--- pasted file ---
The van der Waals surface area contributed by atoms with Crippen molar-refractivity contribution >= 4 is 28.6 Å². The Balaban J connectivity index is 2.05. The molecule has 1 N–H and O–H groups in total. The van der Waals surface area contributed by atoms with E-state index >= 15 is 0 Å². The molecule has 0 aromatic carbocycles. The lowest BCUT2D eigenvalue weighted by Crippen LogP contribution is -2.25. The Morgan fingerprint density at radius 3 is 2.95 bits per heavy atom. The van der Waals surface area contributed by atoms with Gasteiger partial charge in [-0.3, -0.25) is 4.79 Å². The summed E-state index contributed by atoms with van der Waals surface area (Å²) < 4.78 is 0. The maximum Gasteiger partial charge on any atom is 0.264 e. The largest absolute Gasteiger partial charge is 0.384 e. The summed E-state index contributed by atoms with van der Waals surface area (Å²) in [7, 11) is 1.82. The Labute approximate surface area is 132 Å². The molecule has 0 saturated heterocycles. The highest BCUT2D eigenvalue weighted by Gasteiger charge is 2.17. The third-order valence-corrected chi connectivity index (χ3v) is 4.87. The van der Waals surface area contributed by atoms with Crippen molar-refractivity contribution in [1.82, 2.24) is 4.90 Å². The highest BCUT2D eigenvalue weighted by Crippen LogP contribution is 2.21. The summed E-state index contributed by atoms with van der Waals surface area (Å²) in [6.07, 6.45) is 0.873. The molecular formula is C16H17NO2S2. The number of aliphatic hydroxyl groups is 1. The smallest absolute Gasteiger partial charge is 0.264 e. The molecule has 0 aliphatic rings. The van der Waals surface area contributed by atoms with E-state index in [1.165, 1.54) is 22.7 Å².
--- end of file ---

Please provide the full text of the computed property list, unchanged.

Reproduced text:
The van der Waals surface area contributed by atoms with Crippen molar-refractivity contribution >= 4 is 28.6 Å². The Balaban J connectivity index is 2.05. The molecule has 1 N–H and O–H groups in total. The van der Waals surface area contributed by atoms with E-state index >= 15 is 0 Å². The molecule has 0 aromatic carbocycles. The lowest BCUT2D eigenvalue weighted by Crippen LogP contribution is -2.25. The Morgan fingerprint density at radius 3 is 2.95 bits per heavy atom. The van der Waals surface area contributed by atoms with Gasteiger partial charge in [-0.3, -0.25) is 4.79 Å². The summed E-state index contributed by atoms with van der Waals surface area (Å²) < 4.78 is 0. The maximum Gasteiger partial charge on any atom is 0.264 e. The largest absolute Gasteiger partial charge is 0.384 e. The summed E-state index contributed by atoms with van der Waals surface area (Å²) in [7, 11) is 1.82. The Labute approximate surface area is 132 Å². The molecule has 0 saturated heterocycles. The highest BCUT2D eigenvalue weighted by Gasteiger charge is 2.17. The third-order valence-corrected chi connectivity index (χ3v) is 4.87. The van der Waals surface area contributed by atoms with Crippen molar-refractivity contribution in [1.82, 2.24) is 4.90 Å². The highest BCUT2D eigenvalue weighted by Crippen LogP contribution is 2.21. The summed E-state index contributed by atoms with van der Waals surface area (Å²) in [6.07, 6.45) is 0.873. The molecular formula is C16H17NO2S2. The number of aliphatic hydroxyl groups is 1. The smallest absolute Gasteiger partial charge is 0.264 e. The molecule has 0 aliphatic rings. The van der Waals surface area contributed by atoms with E-state index in [1.165, 1.54) is 22.7 Å².